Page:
Thursday, May 30, 2013

Live first; write later...

From: Etsy

"It's curious. As every writer in America who's ever had to do other things to earn a living knows (that would be almost every writer in America), this lava flow of writing instruction has erupted inversely to the number of book, magazine, newspaper, and online publishers who will actually pay writers a decent wage for their words…Why are there so many student writers at a time when the death of literature has become accepted wisdom? I'd argue it's a paradox that, like many others, can be explained by the Internet.
     There have long been three kinds of writers: writers who write for readers (novelists, poets, memoirists, essayists, journalists, etc.); writers who write for other writers (students); and writers who write for themselves (diarists, shipwreck survivors). The digital age has screwed with the dynamics of that trilogy by turning writing from a solitary, exclusive, private act into a collaborative, inclusive, public one. Anyone with a WordPress account can write for readers, and the mushrooming of the number and type of writing programs has been a field crop for that revolution. If you're going to be a writer, you might as well know something about how to do it, right?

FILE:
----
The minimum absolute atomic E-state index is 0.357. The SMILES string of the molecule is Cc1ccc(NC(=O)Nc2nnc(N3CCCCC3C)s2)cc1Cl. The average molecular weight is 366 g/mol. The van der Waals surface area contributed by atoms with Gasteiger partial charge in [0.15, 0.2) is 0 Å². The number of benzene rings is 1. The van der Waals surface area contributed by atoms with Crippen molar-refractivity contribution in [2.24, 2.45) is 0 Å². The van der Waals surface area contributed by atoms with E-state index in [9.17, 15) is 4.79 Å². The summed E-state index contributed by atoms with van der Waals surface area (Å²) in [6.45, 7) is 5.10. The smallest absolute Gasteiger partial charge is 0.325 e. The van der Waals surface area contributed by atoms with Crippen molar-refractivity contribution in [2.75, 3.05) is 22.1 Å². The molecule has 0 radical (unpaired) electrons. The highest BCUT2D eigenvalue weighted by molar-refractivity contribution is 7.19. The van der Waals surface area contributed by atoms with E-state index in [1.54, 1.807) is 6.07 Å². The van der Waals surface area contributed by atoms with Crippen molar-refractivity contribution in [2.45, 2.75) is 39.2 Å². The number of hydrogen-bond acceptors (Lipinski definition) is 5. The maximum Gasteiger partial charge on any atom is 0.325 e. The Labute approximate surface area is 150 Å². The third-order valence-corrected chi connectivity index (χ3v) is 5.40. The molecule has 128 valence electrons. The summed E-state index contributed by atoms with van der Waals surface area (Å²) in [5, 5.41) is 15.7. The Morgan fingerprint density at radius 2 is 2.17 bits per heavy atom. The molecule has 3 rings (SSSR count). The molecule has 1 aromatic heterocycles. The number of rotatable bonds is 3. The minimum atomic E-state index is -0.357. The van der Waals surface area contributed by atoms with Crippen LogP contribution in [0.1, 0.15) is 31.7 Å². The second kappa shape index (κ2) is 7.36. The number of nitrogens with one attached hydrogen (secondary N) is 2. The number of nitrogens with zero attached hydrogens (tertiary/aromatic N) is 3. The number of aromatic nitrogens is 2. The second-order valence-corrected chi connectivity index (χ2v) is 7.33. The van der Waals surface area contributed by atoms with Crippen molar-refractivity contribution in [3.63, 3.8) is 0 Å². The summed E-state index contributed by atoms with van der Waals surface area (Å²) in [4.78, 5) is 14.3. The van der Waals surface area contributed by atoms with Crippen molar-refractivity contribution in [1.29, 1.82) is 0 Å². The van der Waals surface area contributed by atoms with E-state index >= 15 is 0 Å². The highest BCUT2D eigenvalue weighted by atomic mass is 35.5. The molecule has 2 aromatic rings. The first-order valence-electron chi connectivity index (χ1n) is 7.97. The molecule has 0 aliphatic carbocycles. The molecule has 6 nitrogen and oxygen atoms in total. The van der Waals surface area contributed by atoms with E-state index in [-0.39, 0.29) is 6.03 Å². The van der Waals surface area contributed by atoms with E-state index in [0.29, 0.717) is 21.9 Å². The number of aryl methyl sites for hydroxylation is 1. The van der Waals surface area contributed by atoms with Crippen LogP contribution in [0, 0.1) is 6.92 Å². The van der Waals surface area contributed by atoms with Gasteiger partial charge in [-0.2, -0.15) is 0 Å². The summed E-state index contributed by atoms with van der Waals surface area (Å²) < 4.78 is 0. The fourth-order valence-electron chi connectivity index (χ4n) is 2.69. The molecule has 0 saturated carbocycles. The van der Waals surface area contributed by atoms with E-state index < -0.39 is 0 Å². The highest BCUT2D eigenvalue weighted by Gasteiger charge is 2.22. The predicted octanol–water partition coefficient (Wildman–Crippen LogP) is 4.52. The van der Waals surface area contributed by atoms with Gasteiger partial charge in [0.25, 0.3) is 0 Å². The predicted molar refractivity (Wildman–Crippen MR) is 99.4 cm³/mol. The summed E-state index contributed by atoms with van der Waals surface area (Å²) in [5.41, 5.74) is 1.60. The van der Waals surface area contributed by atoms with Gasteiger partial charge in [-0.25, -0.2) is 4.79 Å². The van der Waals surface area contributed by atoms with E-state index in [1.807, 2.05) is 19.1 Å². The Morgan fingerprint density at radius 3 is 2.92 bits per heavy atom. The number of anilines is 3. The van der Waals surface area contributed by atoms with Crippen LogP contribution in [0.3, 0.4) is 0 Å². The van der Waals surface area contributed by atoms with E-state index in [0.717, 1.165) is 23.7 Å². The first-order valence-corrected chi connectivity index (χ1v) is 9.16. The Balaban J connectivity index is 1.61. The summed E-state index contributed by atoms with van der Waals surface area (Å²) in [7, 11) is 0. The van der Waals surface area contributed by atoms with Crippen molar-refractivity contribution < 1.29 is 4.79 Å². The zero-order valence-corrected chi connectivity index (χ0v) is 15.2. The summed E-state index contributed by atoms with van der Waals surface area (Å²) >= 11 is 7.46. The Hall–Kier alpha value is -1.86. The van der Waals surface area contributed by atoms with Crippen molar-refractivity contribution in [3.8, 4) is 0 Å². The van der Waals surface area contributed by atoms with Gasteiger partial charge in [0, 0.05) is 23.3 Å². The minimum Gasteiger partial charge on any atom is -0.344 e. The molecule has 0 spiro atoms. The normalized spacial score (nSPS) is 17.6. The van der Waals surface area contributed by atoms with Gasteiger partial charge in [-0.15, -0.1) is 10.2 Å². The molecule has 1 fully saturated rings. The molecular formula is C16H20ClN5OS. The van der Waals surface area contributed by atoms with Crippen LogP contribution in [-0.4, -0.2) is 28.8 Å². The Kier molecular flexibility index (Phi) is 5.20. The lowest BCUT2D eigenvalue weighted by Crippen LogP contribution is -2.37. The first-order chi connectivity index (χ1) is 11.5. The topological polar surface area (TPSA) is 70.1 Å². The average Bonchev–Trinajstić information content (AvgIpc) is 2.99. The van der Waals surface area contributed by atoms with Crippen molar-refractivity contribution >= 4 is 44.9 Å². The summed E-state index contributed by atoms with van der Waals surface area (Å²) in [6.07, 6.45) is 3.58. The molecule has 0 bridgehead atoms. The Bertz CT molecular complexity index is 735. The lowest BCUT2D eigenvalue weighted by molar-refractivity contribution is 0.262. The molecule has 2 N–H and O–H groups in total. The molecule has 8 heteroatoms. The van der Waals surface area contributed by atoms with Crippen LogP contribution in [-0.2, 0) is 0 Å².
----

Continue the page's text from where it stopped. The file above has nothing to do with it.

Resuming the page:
This all crystallized for me when I saw the reaction to an essay I wrote for last month. In it, I used the case of a student writer placing an unexceptionally written but promising piece in The New Yorker online to exemplify the movement of publishers and readers privileging 'story' over the craft of writing. That cultural shift has felt like a door blown open to people bursting with tales to tell, and a freshly dug grave for writers who tear at their flesh trying to sculpt perfect sentences (to invoke Truman Capote) while the digital world zips by."
— Jon Reiner, The Atlantic
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